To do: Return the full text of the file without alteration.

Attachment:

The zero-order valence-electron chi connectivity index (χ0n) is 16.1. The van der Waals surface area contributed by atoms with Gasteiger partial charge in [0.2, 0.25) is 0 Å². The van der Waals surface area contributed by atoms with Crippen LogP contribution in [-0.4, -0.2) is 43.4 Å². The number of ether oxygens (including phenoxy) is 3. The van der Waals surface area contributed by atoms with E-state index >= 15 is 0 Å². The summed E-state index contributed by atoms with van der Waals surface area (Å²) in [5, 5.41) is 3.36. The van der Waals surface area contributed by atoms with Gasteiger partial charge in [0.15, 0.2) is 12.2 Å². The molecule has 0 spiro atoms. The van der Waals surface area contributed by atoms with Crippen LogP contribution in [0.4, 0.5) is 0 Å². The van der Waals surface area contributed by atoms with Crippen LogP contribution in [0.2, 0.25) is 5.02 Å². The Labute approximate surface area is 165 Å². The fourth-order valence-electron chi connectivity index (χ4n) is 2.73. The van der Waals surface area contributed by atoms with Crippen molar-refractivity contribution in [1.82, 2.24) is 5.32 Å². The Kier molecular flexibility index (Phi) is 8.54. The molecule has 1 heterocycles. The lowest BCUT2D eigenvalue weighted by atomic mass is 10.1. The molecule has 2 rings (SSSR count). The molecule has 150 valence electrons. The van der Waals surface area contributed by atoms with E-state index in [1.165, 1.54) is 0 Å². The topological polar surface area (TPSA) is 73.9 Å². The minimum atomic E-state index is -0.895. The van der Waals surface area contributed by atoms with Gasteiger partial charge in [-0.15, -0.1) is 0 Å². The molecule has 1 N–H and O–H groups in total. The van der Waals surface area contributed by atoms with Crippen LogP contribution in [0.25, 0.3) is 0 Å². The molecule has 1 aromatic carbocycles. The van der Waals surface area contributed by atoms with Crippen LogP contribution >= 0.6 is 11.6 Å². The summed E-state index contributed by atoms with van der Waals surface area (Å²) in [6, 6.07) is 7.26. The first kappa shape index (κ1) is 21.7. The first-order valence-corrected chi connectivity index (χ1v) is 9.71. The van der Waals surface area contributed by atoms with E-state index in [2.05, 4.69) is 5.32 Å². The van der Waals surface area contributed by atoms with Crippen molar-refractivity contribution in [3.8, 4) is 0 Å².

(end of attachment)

The zero-order valence-electron chi connectivity index (χ0n) is 16.1. The van der Waals surface area contributed by atoms with Gasteiger partial charge in [0.2, 0.25) is 0 Å². The van der Waals surface area contributed by atoms with Crippen LogP contribution in [-0.4, -0.2) is 43.4 Å². The number of ether oxygens (including phenoxy) is 3. The van der Waals surface area contributed by atoms with E-state index >= 15 is 0 Å². The summed E-state index contributed by atoms with van der Waals surface area (Å²) in [5, 5.41) is 3.36. The van der Waals surface area contributed by atoms with Gasteiger partial charge in [0.15, 0.2) is 12.2 Å². The molecule has 0 spiro atoms. The van der Waals surface area contributed by atoms with Crippen LogP contribution in [0.4, 0.5) is 0 Å². The van der Waals surface area contributed by atoms with Crippen LogP contribution in [0.2, 0.25) is 5.02 Å². The Labute approximate surface area is 165 Å². The fourth-order valence-electron chi connectivity index (χ4n) is 2.73. The van der Waals surface area contributed by atoms with Crippen molar-refractivity contribution in [1.82, 2.24) is 5.32 Å². The Kier molecular flexibility index (Phi) is 8.54. The molecule has 1 heterocycles. The lowest BCUT2D eigenvalue weighted by atomic mass is 10.1. The molecule has 2 rings (SSSR count). The molecule has 150 valence electrons. The van der Waals surface area contributed by atoms with E-state index in [1.165, 1.54) is 0 Å². The topological polar surface area (TPSA) is 73.9 Å². The minimum atomic E-state index is -0.895. The van der Waals surface area contributed by atoms with Gasteiger partial charge in [-0.15, -0.1) is 0 Å². The molecule has 1 N–H and O–H groups in total. The van der Waals surface area contributed by atoms with Crippen LogP contribution in [0.25, 0.3) is 0 Å². The molecule has 1 aromatic carbocycles. The van der Waals surface area contributed by atoms with Crippen LogP contribution >= 0.6 is 11.6 Å². The summed E-state index contributed by atoms with van der Waals surface area (Å²) in [6, 6.07) is 7.26. The first kappa shape index (κ1) is 21.7. The first-order valence-corrected chi connectivity index (χ1v) is 9.71. The van der Waals surface area contributed by atoms with E-state index in [2.05, 4.69) is 5.32 Å². The van der Waals surface area contributed by atoms with Crippen molar-refractivity contribution in [3.8, 4) is 0 Å².